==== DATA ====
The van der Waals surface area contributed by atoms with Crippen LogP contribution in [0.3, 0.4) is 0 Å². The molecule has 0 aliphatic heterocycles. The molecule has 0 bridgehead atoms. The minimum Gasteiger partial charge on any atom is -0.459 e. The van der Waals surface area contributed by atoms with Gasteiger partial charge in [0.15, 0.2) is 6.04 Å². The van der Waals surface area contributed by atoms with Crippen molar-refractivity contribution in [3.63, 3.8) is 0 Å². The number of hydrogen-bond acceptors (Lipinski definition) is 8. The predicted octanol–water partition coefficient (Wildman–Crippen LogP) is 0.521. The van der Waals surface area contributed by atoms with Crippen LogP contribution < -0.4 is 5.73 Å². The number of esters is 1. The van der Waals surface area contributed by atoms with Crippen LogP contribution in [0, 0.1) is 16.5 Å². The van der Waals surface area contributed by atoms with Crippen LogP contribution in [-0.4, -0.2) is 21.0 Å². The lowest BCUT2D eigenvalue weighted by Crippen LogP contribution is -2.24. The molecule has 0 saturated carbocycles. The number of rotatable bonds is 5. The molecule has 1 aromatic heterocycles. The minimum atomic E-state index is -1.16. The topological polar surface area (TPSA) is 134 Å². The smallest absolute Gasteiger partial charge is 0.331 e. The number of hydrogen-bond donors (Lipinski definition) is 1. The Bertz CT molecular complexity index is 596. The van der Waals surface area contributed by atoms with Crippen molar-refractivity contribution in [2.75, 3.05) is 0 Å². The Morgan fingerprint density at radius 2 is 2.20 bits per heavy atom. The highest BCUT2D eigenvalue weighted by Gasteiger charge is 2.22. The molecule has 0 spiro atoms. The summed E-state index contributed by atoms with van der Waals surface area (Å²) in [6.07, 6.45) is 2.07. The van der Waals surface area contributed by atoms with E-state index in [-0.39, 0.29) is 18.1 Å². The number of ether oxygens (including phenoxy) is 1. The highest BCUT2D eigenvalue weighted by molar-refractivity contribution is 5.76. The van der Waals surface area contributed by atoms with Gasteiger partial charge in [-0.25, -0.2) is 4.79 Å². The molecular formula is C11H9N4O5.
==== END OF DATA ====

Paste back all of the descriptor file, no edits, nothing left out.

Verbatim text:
The van der Waals surface area contributed by atoms with Crippen LogP contribution in [0.3, 0.4) is 0 Å². The molecule has 0 aliphatic heterocycles. The molecule has 0 bridgehead atoms. The minimum Gasteiger partial charge on any atom is -0.459 e. The van der Waals surface area contributed by atoms with Gasteiger partial charge in [0.15, 0.2) is 6.04 Å². The van der Waals surface area contributed by atoms with Crippen molar-refractivity contribution in [3.63, 3.8) is 0 Å². The number of hydrogen-bond acceptors (Lipinski definition) is 8. The predicted octanol–water partition coefficient (Wildman–Crippen LogP) is 0.521. The van der Waals surface area contributed by atoms with Crippen LogP contribution < -0.4 is 5.73 Å². The number of esters is 1. The van der Waals surface area contributed by atoms with Crippen LogP contribution in [0, 0.1) is 16.5 Å². The van der Waals surface area contributed by atoms with Crippen LogP contribution in [-0.4, -0.2) is 21.0 Å². The lowest BCUT2D eigenvalue weighted by Crippen LogP contribution is -2.24. The molecule has 0 saturated carbocycles. The number of rotatable bonds is 5. The molecule has 1 aromatic heterocycles. The minimum atomic E-state index is -1.16. The topological polar surface area (TPSA) is 134 Å². The smallest absolute Gasteiger partial charge is 0.331 e. The number of hydrogen-bond donors (Lipinski definition) is 1. The Bertz CT molecular complexity index is 596. The van der Waals surface area contributed by atoms with Crippen molar-refractivity contribution in [2.75, 3.05) is 0 Å². The Morgan fingerprint density at radius 2 is 2.20 bits per heavy atom. The highest BCUT2D eigenvalue weighted by Gasteiger charge is 2.22. The molecule has 0 spiro atoms. The summed E-state index contributed by atoms with van der Waals surface area (Å²) in [6.07, 6.45) is 2.07. The van der Waals surface area contributed by atoms with E-state index in [-0.39, 0.29) is 18.1 Å². The number of ether oxygens (including phenoxy) is 1. The highest BCUT2D eigenvalue weighted by molar-refractivity contribution is 5.76. The van der Waals surface area contributed by atoms with Gasteiger partial charge in [-0.25, -0.2) is 4.79 Å². The molecular formula is C11H9N4O5.